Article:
A Brief History of the LGBT Community in Wales
A lot of us know either what it’s like to be apart of the LGBT community or know someone who does, yet the history of it is only known in relation to English Law. Something that needs to be looked at is the LGBT people who have never been fully recognised by modern society as being LGBT.
In Wales there have been numerous influential people that came from the LGBT community who haven’t been fully recognised including people such as Peggy Evans, also known as Margaret uch Evans of Penllyn who lived the 1770s. Most of the information known about her was recorded by Thomas Pennant, a writer at the time who was doing a tour of Wales. While he never met Peggy, he described her in his work solely from the descriptions given to him by other people. The descriptions used in his book are “Near the end of the lake lives a celebrated personage… This is Margaret uch Evans of Penllyn, the last specimen of strength and the spirit of the ancient British fair.”
She was said to be an “extraordinary female” who “was the greatest hunter, shooter, and fisher, of her time”. At the age of 70, she was apparently the best wrestler in the country, as well as a blacksmith, shoe-maker, boat-builder and maker of harps. Aged around 90, Peggy also kept a dozen dogs. When she was alive, she lived near Capel Cerig on the edge of Llanberis Lake.
There are rumours surviving to this day which suggest that Edward II, also known as Edward of Caernarfon, was a homosexual and that he had a relationship with his court favourite Piers Gaveston. Upon the murder of Gaveston by aristocracy who wanted him out of the kings life, Edward is said to have begun a relationship that destroyed his life, with a man called Hugh Despenser. Despenser was surrounded by controversy as he was involved in executing someone in Cardiff, seizing lands, and wielding absolute power. He was a man who guarded access to the king and unpopular amongst the many. When Edward chose Hugh over his wife Isabella of France, when she wouldn’t return from France, it led to his then inevitable downfall.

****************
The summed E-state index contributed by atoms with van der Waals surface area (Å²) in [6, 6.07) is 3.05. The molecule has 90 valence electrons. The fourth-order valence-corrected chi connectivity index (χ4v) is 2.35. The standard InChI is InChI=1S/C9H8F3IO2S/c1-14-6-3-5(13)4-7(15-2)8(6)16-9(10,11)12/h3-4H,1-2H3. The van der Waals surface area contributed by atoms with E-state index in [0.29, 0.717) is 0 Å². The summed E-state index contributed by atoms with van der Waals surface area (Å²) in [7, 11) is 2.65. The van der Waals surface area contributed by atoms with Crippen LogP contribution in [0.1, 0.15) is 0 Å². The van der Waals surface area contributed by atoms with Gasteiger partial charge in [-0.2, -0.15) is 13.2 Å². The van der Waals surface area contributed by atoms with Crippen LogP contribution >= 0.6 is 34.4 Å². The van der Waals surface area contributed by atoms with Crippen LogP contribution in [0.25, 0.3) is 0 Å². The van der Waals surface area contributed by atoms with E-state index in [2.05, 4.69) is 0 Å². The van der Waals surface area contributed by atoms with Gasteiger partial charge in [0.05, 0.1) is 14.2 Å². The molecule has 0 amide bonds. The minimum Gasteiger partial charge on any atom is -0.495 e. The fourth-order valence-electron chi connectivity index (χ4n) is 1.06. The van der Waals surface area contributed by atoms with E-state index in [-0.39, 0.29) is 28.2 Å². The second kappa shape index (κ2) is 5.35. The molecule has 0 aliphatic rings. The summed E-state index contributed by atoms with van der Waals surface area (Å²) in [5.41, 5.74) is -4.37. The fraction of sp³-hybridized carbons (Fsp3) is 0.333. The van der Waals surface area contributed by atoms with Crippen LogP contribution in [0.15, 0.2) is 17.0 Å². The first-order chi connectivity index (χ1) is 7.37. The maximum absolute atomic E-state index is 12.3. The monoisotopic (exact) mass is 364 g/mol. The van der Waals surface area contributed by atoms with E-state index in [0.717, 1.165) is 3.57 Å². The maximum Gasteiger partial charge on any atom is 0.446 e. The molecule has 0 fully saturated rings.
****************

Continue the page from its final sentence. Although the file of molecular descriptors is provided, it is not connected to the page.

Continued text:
His downfall was an attempted coup that would have put his son Edward III on the throne with his mother as regent. However, the pair fled to Caerphilly castle and then Neath Abbey when they failed to raise a welsh army as the welsh also hated Hugh. They were eventually captured near Tonyrefail on November 16th, 1326 and Hugh was later tried and found guilty of crimes including the prevention of a relationship between the King and Queen. Edward was declared dead in 1327 with controversy surrounding the how.
One of the first recorded cases of gender dysphoria is Henry, the Dancing Marquess of Anglesey. He is believed to have, using terms from the time, a man meant to be born a woman because of his love of jewels and acting. In Henry’s version of Aladdin, it is said he wore an outfit that cost £10,000 where he performed a “butterfly dance” gaining him the nickname The Dancing Marquess. A writer in the New Zealand paper Otago Witness wrote: “I am driven to the conclusion from much that I have seen that there are men who ought to have been born women, and women who ought to have been born men.”
This is why he is important in history as a figure of gender identity. Not much is known about Henry’s sexual orientation, apart from the opinions on others about despite the fact that he had married his cousin Lillian Florence Maud Chetwynd, as they annulled the marriage not long after. Iwan Block wrote in his 1964 book, The Sexual Extremities of the World, that “the Marquis of Anglesey... also seems to have had homosexual tendencies, or at least to have been effeminate to a high degree”.
Gwen John is one of Wales’ most famous artists, supposedly most well known for her relationship with French sculptor Auguste Rodin. It is believed that she realised her sexual orientation was bisexual during her time at the Slade School of Fine Art in London, an art school which admitted women as well as men. Her brother Augustus also attended the school at the same time and named one of the women as Elinor. She later had an affair with Auguste Rodin, which lasted around 14 years.
Dr John Randall, who did a brief stint at Cefn-Coed psychiatric hospital in Swansea and Sully Hospital in the Vale of Glamorgan, was the first to revolutionise the how doctors decided who would receive gender reassignment surgery in the UK the 1960s. He said that all patients wanting to undergo the surgery had to be observed by him for at least a year and have lived as their new gender for 6 months to a year. Patients also had to be free from any mental disorders, reasonably intelligent, single, and able to pass in public in the gender they chose.
Anyone who didn’t accept the rules would be declared a transvestite and not suitable for surgery. Despite becoming the go-to doctor for gender reassignment surgery in the UK, he believed that you could not be assigned the wrong gender at birth and viewed transgender people as homosexuals. His views on homosexuals were more out of the norm then most people’s views at the time because instead of believing they should be locked up he believed they should be offered psychiatric help.
In 1982 he died of a heart attack suddenly aged 63. Despite his flaws and thoughts on transsexual people, he was a pioneer in an era where LGBT people were vilified, helping many transgender people with his clinic in London.